We ended up paying £60 for two round-trip tickets. For an adventure of this magnitude, you can’t get much cheaper.
It was a strange feeling, standing in the Krakow bus station knowing that in just 24 hours we would be back in the same spot, but not knowing at all what those 24 hours had in store for us. We were nervous and excited say the least, having heard a mixture of horror stories and glowing recommendations. It really makes you think about what most people do in an average 24 hours and how fast that time normally goes.
Before the trip, most of the people we spoke to in Krakow were cagey — to say the least — about our trip. Our attempts to get currency also ended up being a saga in itself. The Ukrainian Hryvnia is pretty much worthless and most countries don’t stock it at all. It was impossible to find back home, so we waited until Poland. Here again, it was in short supply. After visiting a tiny and not-all-together legitimate bureau de change, the little old woman behind the counter managed to cobble together a grand total of £30 after spending almost an hour in and out of the other nearby booth.
When we got to Krakow bus station there were no signs for our coach on any of the information screens or above the stalls. I began questioning the legitimacy of the Ukrainian website when no one seemed to even recognize the company or the route, even a policeman.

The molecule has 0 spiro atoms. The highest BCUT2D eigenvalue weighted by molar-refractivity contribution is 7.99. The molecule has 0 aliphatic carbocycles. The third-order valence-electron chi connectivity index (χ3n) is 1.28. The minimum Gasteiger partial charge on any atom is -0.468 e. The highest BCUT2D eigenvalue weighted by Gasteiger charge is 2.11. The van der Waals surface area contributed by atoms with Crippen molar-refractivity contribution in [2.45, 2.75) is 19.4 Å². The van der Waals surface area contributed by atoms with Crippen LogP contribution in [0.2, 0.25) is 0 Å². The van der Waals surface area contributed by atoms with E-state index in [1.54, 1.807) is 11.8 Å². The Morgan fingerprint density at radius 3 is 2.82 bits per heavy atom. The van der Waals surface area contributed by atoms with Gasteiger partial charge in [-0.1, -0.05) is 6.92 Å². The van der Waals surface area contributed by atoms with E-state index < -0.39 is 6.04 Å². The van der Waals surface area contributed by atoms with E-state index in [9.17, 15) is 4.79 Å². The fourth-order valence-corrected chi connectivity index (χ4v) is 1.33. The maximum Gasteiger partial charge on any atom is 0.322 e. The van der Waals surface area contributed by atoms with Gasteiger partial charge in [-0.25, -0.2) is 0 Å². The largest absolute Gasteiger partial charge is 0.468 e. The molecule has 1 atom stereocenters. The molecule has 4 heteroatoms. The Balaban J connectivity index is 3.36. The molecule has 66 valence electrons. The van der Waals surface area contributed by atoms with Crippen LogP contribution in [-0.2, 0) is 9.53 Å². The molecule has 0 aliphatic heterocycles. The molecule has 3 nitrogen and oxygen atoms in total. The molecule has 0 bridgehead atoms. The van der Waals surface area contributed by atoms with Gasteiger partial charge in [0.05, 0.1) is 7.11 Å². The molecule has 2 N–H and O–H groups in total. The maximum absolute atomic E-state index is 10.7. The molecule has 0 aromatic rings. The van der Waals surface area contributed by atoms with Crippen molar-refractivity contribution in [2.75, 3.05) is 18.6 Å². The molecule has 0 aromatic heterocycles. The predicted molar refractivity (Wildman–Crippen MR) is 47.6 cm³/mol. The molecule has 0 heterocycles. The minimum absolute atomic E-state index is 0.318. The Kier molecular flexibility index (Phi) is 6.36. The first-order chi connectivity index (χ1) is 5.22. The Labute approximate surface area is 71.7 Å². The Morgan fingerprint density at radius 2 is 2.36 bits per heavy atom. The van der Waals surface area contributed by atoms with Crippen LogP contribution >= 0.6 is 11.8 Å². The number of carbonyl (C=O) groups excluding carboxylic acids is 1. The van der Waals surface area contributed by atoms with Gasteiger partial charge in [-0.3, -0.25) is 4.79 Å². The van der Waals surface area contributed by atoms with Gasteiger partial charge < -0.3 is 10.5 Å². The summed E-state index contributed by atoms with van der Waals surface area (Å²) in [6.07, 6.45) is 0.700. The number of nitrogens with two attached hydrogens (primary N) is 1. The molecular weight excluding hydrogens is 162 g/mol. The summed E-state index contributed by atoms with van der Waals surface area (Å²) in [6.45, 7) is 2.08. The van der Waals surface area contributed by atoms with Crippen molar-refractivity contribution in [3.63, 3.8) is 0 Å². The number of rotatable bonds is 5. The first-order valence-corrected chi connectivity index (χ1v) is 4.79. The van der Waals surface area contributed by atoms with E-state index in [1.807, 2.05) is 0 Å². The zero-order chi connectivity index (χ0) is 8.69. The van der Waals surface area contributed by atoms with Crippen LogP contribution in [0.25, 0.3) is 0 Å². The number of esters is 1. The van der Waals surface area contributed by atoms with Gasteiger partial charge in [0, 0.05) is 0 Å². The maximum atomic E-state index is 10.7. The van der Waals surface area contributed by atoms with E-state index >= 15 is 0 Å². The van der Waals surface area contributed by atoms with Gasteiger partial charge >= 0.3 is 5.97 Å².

We came across a Ukrainian couple with the same tickets as us. In broken English, she managed to explain that the bus was late and should be here in a little while. In the end, the bus was 30 minutes late which given the distance it had covered (it is on the Kiev-Warsaw route), I guess isn’t all that bad. Apparently it is rare that is does actually turn up on time and pretty much operates outside of the official channels.
The coach was a “regabus” (the return being a “Sinbad”) and was actually quite comfortable, although it didn’t have a toilet and we only stopped once during the whole 9 hours! (We weren’t allowed out at the 4 hours border crossing.) It was no “Greyhound” or “National Express,” but it was better than what we expected.